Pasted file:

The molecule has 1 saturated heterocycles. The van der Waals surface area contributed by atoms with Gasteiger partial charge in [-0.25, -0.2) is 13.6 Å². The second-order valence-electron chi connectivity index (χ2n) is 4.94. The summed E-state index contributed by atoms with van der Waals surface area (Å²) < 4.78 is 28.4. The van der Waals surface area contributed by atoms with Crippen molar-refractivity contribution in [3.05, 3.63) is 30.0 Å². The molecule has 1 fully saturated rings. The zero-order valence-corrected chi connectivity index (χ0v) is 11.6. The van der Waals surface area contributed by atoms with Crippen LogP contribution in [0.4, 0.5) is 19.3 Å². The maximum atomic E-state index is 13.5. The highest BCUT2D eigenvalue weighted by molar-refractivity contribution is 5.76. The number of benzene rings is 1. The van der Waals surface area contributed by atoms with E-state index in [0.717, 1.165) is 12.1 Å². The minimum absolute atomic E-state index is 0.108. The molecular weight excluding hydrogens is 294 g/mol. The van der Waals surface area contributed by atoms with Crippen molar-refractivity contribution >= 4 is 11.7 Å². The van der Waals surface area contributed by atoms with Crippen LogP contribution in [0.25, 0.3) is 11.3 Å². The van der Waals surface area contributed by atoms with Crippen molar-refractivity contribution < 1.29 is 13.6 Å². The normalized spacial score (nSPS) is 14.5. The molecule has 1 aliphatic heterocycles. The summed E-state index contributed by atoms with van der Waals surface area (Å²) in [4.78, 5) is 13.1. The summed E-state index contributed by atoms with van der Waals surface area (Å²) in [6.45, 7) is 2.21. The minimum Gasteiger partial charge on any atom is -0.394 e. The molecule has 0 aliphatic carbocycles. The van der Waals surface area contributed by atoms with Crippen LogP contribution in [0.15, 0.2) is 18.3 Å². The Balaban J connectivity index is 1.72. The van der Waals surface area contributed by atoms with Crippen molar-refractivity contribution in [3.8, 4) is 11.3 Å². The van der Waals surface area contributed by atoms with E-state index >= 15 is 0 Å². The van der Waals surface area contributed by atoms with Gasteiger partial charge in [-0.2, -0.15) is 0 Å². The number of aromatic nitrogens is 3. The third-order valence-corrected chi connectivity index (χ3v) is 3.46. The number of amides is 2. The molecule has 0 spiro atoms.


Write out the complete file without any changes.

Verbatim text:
The molecule has 1 saturated heterocycles. The van der Waals surface area contributed by atoms with Gasteiger partial charge in [-0.25, -0.2) is 13.6 Å². The second-order valence-electron chi connectivity index (χ2n) is 4.94. The summed E-state index contributed by atoms with van der Waals surface area (Å²) < 4.78 is 28.4. The van der Waals surface area contributed by atoms with Crippen molar-refractivity contribution in [3.05, 3.63) is 30.0 Å². The molecule has 1 fully saturated rings. The zero-order valence-corrected chi connectivity index (χ0v) is 11.6. The van der Waals surface area contributed by atoms with Crippen LogP contribution in [0.4, 0.5) is 19.3 Å². The maximum atomic E-state index is 13.5. The highest BCUT2D eigenvalue weighted by molar-refractivity contribution is 5.76. The number of benzene rings is 1. The van der Waals surface area contributed by atoms with E-state index in [0.717, 1.165) is 12.1 Å². The minimum absolute atomic E-state index is 0.108. The molecular weight excluding hydrogens is 294 g/mol. The van der Waals surface area contributed by atoms with Crippen molar-refractivity contribution >= 4 is 11.7 Å². The van der Waals surface area contributed by atoms with Crippen LogP contribution in [0.25, 0.3) is 11.3 Å². The van der Waals surface area contributed by atoms with Crippen molar-refractivity contribution < 1.29 is 13.6 Å². The normalized spacial score (nSPS) is 14.5. The molecule has 1 aliphatic heterocycles. The summed E-state index contributed by atoms with van der Waals surface area (Å²) in [4.78, 5) is 13.1. The summed E-state index contributed by atoms with van der Waals surface area (Å²) in [6.45, 7) is 2.21. The minimum Gasteiger partial charge on any atom is -0.394 e. The molecule has 0 aliphatic carbocycles. The van der Waals surface area contributed by atoms with Crippen LogP contribution in [0.15, 0.2) is 18.3 Å². The Balaban J connectivity index is 1.72. The van der Waals surface area contributed by atoms with Crippen molar-refractivity contribution in [3.8, 4) is 11.3 Å². The van der Waals surface area contributed by atoms with E-state index >= 15 is 0 Å². The van der Waals surface area contributed by atoms with Gasteiger partial charge in [-0.2, -0.15) is 0 Å². The number of aromatic nitrogens is 3. The third-order valence-corrected chi connectivity index (χ3v) is 3.46. The number of amides is 2. The molecule has 0 spiro atoms.